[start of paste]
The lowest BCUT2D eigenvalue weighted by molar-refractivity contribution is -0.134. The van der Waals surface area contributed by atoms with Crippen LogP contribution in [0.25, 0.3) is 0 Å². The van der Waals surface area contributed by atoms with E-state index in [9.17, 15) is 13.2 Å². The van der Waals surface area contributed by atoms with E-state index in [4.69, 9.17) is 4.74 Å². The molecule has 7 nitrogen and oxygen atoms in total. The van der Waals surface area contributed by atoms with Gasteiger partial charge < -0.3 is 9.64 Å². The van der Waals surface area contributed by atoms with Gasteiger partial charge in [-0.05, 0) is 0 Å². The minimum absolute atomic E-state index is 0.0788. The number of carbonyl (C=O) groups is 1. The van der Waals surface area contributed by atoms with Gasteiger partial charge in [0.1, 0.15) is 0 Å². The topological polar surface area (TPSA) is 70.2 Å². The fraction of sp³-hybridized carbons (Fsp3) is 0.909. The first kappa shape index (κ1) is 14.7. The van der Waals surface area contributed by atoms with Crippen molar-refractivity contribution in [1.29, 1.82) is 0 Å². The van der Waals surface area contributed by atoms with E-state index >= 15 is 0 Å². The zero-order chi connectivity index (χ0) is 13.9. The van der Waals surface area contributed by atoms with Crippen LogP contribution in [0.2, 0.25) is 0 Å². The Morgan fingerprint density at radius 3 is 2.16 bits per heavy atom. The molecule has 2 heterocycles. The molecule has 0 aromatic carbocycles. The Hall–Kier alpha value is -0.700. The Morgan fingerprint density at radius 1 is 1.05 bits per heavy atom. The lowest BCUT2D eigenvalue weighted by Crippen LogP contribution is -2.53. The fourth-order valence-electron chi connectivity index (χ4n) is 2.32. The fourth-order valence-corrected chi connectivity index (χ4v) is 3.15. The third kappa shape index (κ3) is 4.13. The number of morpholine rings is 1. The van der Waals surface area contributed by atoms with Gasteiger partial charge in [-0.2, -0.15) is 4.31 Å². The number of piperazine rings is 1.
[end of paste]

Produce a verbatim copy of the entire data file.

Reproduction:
The lowest BCUT2D eigenvalue weighted by molar-refractivity contribution is -0.134. The van der Waals surface area contributed by atoms with Crippen LogP contribution in [0.25, 0.3) is 0 Å². The van der Waals surface area contributed by atoms with E-state index in [9.17, 15) is 13.2 Å². The van der Waals surface area contributed by atoms with E-state index in [4.69, 9.17) is 4.74 Å². The molecule has 7 nitrogen and oxygen atoms in total. The van der Waals surface area contributed by atoms with Gasteiger partial charge < -0.3 is 9.64 Å². The van der Waals surface area contributed by atoms with Gasteiger partial charge in [-0.05, 0) is 0 Å². The minimum absolute atomic E-state index is 0.0788. The number of carbonyl (C=O) groups is 1. The van der Waals surface area contributed by atoms with Gasteiger partial charge in [0.1, 0.15) is 0 Å². The topological polar surface area (TPSA) is 70.2 Å². The fraction of sp³-hybridized carbons (Fsp3) is 0.909. The first kappa shape index (κ1) is 14.7. The van der Waals surface area contributed by atoms with Crippen molar-refractivity contribution in [1.29, 1.82) is 0 Å². The van der Waals surface area contributed by atoms with E-state index >= 15 is 0 Å². The zero-order chi connectivity index (χ0) is 13.9. The van der Waals surface area contributed by atoms with Crippen LogP contribution in [0.2, 0.25) is 0 Å². The Morgan fingerprint density at radius 3 is 2.16 bits per heavy atom. The molecule has 2 heterocycles. The molecule has 0 aromatic carbocycles. The Hall–Kier alpha value is -0.700. The Morgan fingerprint density at radius 1 is 1.05 bits per heavy atom. The lowest BCUT2D eigenvalue weighted by Crippen LogP contribution is -2.53. The fourth-order valence-electron chi connectivity index (χ4n) is 2.32. The fourth-order valence-corrected chi connectivity index (χ4v) is 3.15. The third kappa shape index (κ3) is 4.13. The number of morpholine rings is 1. The van der Waals surface area contributed by atoms with Gasteiger partial charge in [-0.2, -0.15) is 4.31 Å². The number of piperazine rings is 1.